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Excess male mortality and age-specific mortality trajectories under different mortality conditions: A lesson from the heat wave of summer 2003

Abstract : Introduction Our objective was to study the impact of an identical additional stress on male and female mortality with a quasi-experimental study design, using natural variations in summer mortality, including the massive heat wave that struck Europe in 2003. Material and Methods The summer daily mortality rates of the population aged 65 and over living in 16 European countries were computed by single age from 1998 to 2003. Using the method of Tukey, we established five categories summarizing the summer daily conditions of mortality (exceptionally high values, minor extremely high values, common values, minor extremely low values, and exceptionally low values). Results Whatever the mortality conditions during the summer months, the mortality trajectories by age are exponential for both sexes: males die twice more than females at the age of 65 and their level of mortality linearly converges around the age of 97 to that of the females. Discussion Being male remains a major risk factor of mortality during heat waves. This issue was missed by previous epidemiological studies because almost all of them focused only on the relative increase in mortality and not on the sex specific mortality rates which implies being able to estimate the population at risk.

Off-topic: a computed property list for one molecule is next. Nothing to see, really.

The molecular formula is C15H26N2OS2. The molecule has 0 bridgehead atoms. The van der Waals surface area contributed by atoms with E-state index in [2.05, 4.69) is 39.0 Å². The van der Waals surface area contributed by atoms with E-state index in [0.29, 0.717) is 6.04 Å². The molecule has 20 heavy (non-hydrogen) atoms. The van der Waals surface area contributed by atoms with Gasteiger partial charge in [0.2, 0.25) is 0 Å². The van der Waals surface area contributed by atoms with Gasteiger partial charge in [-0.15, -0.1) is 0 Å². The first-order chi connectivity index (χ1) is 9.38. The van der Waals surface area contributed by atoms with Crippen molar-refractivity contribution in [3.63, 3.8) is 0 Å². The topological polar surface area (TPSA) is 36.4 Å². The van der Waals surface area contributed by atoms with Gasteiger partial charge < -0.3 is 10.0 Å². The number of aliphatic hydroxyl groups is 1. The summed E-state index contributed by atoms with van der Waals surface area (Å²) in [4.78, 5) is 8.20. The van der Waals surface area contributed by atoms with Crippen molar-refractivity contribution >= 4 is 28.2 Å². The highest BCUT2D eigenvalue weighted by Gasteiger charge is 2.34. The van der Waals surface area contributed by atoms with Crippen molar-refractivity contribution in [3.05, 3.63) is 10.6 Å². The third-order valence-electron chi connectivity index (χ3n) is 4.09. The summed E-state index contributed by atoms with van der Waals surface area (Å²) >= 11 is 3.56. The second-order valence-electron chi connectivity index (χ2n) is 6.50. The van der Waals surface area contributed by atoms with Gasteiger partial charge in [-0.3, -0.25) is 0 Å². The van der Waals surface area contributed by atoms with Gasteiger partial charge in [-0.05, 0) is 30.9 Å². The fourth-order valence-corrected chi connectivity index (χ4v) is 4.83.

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https://hal-cnrs.archives-ouvertes.fr/hal-03478624
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Submitted on : Tuesday, December 14, 2021 - 8:40:33 AM
Last modification on : Tuesday, October 18, 2022 - 4:29:46 AM

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Jean-Marie Robine, J-P Michel, Fr Herrmann. Excess male mortality and age-specific mortality trajectories under different mortality conditions: A lesson from the heat wave of summer 2003. Mechanisms of Ageing and Development, 2012, 133 (6), pp.378-386. ⟨10.1016/j.mad.2012.04.004⟩. ⟨hal-03478624⟩

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